Case #301
Title: Using Organisms to Clean up Contaminated Soil and Groundwater
Summary: An article in The New York Times tells how plants can be used to treat metal and organic contaminants, radioactive elements, and sewage. The article notes: "In the United States alone, the cost of decontaminating tens of thousands of toxic sites on factory grounds, farms, and military installations is expected to eventually surpass $700 billion. The main approach so far is costly and disruptive, often requiring fleets of trucks, forests of mechanical wells, and other equipment. But, after a decade of field and greenhouse tests, a variety of techniques harnessing the absorptive power of plants' roots (bioremediation) appear poised for a much expanded role."

The concept of Bioremediation is not new. For years, "Bioneers" - biological pioneers - have been installing inexpensive low-maintenance systems in countries all over the world using microbes, flowers, snails, clams, crayfish, and fishes to gobble up all manner of waste products. At last year's 1lth Bioneers Conference, Paul Stamets explained how mushrooms are among nature's creations, which can help clean up the messes we humans leave:

"I call mushroom mycelia 'Earth's natural internet.' A mushroom mycelium can have a mile of cells in a cubic inch of topsoil. These root systems digest nutrients externally. They produce acids and enzymes to de-molecularize large organic complexes such as plant fibers and animal tissue. Throughout the world, on every landmass, there are mosaics of overlapping mycelial mats coursing underfoot. The complexity of these mycelial mats is the basis of our food chain. Unless fungi recycle these nutrients, all ecological systems in the world will collapse."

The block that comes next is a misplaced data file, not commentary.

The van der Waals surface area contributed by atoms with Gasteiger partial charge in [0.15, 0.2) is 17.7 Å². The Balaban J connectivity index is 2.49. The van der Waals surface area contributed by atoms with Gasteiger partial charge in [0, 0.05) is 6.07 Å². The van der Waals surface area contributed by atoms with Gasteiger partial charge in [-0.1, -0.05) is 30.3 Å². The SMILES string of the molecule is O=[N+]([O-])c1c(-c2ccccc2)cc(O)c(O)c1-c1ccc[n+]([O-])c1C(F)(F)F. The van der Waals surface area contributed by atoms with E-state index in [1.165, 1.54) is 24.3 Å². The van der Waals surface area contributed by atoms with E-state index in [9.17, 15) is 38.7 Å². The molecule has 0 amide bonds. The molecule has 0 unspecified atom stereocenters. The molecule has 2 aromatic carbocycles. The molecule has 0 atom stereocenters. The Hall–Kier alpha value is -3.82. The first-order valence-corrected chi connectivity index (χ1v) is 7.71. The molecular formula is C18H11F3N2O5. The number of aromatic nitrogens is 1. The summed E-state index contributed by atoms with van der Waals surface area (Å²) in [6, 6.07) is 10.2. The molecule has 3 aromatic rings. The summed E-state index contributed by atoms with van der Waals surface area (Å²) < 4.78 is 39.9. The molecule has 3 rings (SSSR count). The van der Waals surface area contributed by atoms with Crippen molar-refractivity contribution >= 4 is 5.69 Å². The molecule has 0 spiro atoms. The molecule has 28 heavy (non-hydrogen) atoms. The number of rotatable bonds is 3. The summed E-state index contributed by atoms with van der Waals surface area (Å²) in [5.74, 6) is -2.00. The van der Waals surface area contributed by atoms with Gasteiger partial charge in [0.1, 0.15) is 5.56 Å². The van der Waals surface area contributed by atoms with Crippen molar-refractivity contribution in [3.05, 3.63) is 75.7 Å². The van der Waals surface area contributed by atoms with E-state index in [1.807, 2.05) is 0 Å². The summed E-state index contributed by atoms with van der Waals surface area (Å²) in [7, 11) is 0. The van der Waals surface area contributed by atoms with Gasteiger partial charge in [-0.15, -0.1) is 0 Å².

In one example of the effectiveness of mycelial mats, "Because the mushroom mycelium produces enzymes that sever hydrogen-carbon bonds, I was approached by a bio-remediation company about decomposing diesel oil. The mycelium absorbs the oil and breaks down hydrocarbons, the basis of all pesticides - PCBs, PCPs, dioxins."

"In a contest in Bellingham, Washington, we were one of six companies competing to see who could break down diesel-contaminated soil. We mixed up the mushroom mycelium into the sixth pile of contaminated soil. One month later we went from pile to pile and the first five piles were dead, smelly, ugly, lifeless. We pulled the tarp away from the sixth pile, and there were oyster mushrooms, some up to 12 inches in diameter. But something even more remarkable occurred. After eight weeks, the mushrooms started to rot and they produced spores. The spores attracted insects. The flies laid eggs in the mushrooms; larvae were produced. Birds came in to eat the larvae. They brought in seeds, which began the process of phytoremediation, i.e., plants growing.

"We think we have found a keystone mechanism, based primarily on organisms which can live on dead or decaying matter that causes a domino effect which leads to repair of the ecosystem. We create the greatest debris trails of any organism on the planet and these things are running behind us trying to help, trying to repair the environment. I do think that we face an impending ecological collapse. Fifty percent of the mycorrhizal mushrooms in Europe have become extinct in the past 30 to 40 years. This is bad news because fungi can help repair the planet.
Comments: Comments: Has widespread applicability and it actually works. It addresses the urgent need to halt ecological collapse, especially in Europe.

When: 1980-pres
Location: US
Action: Environment
Setting: Developed World
Extent of Action: National
Categories: Environment
Outcome successful
Source: Timeline #58,July/August 2001
Contacts: Paul Stamets, Bioneers
Prepared By: sl 11/3/01
Rating: 1